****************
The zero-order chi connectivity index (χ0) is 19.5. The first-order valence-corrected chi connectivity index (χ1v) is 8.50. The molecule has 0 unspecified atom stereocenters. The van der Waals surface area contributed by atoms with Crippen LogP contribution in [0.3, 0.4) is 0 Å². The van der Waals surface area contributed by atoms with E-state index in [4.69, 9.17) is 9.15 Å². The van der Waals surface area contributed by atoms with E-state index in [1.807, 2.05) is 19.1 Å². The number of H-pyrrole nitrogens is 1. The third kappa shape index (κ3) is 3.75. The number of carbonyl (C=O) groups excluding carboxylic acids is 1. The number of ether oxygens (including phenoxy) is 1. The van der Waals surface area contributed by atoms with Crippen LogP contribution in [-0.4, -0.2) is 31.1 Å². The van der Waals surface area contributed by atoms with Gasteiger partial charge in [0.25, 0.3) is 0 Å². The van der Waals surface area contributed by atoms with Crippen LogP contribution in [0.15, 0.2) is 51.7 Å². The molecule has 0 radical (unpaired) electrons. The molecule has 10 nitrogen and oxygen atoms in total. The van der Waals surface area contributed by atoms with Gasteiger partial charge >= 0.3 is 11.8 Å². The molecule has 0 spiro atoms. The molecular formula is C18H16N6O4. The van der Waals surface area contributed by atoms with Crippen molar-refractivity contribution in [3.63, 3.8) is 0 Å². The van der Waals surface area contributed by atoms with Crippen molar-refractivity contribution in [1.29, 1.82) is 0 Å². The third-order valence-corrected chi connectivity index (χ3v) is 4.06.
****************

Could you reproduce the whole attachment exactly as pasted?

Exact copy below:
The zero-order chi connectivity index (χ0) is 19.5. The first-order valence-corrected chi connectivity index (χ1v) is 8.50. The molecule has 0 unspecified atom stereocenters. The van der Waals surface area contributed by atoms with Crippen LogP contribution in [0.3, 0.4) is 0 Å². The van der Waals surface area contributed by atoms with E-state index in [4.69, 9.17) is 9.15 Å². The van der Waals surface area contributed by atoms with E-state index in [1.807, 2.05) is 19.1 Å². The number of H-pyrrole nitrogens is 1. The third kappa shape index (κ3) is 3.75. The number of carbonyl (C=O) groups excluding carboxylic acids is 1. The number of ether oxygens (including phenoxy) is 1. The van der Waals surface area contributed by atoms with Crippen LogP contribution in [-0.4, -0.2) is 31.1 Å². The van der Waals surface area contributed by atoms with Gasteiger partial charge in [0.25, 0.3) is 0 Å². The van der Waals surface area contributed by atoms with Crippen LogP contribution in [0.15, 0.2) is 51.7 Å². The molecule has 0 radical (unpaired) electrons. The molecule has 10 nitrogen and oxygen atoms in total. The van der Waals surface area contributed by atoms with Gasteiger partial charge >= 0.3 is 11.8 Å². The molecule has 0 spiro atoms. The molecular formula is C18H16N6O4. The van der Waals surface area contributed by atoms with Crippen molar-refractivity contribution in [3.63, 3.8) is 0 Å². The van der Waals surface area contributed by atoms with Crippen molar-refractivity contribution in [1.29, 1.82) is 0 Å². The third-order valence-corrected chi connectivity index (χ3v) is 4.06.